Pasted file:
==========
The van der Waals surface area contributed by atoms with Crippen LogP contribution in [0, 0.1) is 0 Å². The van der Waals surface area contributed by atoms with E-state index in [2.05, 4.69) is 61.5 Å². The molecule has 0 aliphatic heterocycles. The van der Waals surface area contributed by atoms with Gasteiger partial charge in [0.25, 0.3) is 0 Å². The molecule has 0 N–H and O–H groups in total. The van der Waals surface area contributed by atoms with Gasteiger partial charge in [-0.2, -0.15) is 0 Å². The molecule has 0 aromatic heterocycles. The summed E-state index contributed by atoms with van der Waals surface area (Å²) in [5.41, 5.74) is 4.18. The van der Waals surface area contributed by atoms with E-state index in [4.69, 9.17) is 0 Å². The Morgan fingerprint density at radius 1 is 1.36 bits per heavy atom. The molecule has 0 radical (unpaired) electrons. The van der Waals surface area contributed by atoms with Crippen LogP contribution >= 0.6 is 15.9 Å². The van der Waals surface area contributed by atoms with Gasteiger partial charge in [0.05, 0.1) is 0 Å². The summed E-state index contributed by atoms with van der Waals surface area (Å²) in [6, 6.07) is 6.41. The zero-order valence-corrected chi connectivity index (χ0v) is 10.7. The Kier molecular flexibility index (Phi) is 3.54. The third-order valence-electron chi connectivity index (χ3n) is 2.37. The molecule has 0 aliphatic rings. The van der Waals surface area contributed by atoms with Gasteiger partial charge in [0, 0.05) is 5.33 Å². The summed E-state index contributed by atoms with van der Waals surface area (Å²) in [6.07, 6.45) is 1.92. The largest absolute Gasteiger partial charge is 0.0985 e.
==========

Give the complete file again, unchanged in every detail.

The van der Waals surface area contributed by atoms with Crippen LogP contribution in [0, 0.1) is 0 Å². The van der Waals surface area contributed by atoms with E-state index in [2.05, 4.69) is 61.5 Å². The molecule has 0 aliphatic heterocycles. The van der Waals surface area contributed by atoms with Gasteiger partial charge in [0.25, 0.3) is 0 Å². The molecule has 0 N–H and O–H groups in total. The van der Waals surface area contributed by atoms with Gasteiger partial charge in [-0.2, -0.15) is 0 Å². The molecule has 0 aromatic heterocycles. The summed E-state index contributed by atoms with van der Waals surface area (Å²) in [5.41, 5.74) is 4.18. The van der Waals surface area contributed by atoms with E-state index in [4.69, 9.17) is 0 Å². The Morgan fingerprint density at radius 1 is 1.36 bits per heavy atom. The molecule has 0 radical (unpaired) electrons. The van der Waals surface area contributed by atoms with Crippen LogP contribution >= 0.6 is 15.9 Å². The van der Waals surface area contributed by atoms with Gasteiger partial charge in [0.05, 0.1) is 0 Å². The summed E-state index contributed by atoms with van der Waals surface area (Å²) in [6, 6.07) is 6.41. The zero-order valence-corrected chi connectivity index (χ0v) is 10.7. The Kier molecular flexibility index (Phi) is 3.54. The third-order valence-electron chi connectivity index (χ3n) is 2.37. The molecule has 0 aliphatic rings. The van der Waals surface area contributed by atoms with Gasteiger partial charge in [0, 0.05) is 5.33 Å². The summed E-state index contributed by atoms with van der Waals surface area (Å²) in [6.07, 6.45) is 1.92. The largest absolute Gasteiger partial charge is 0.0985 e.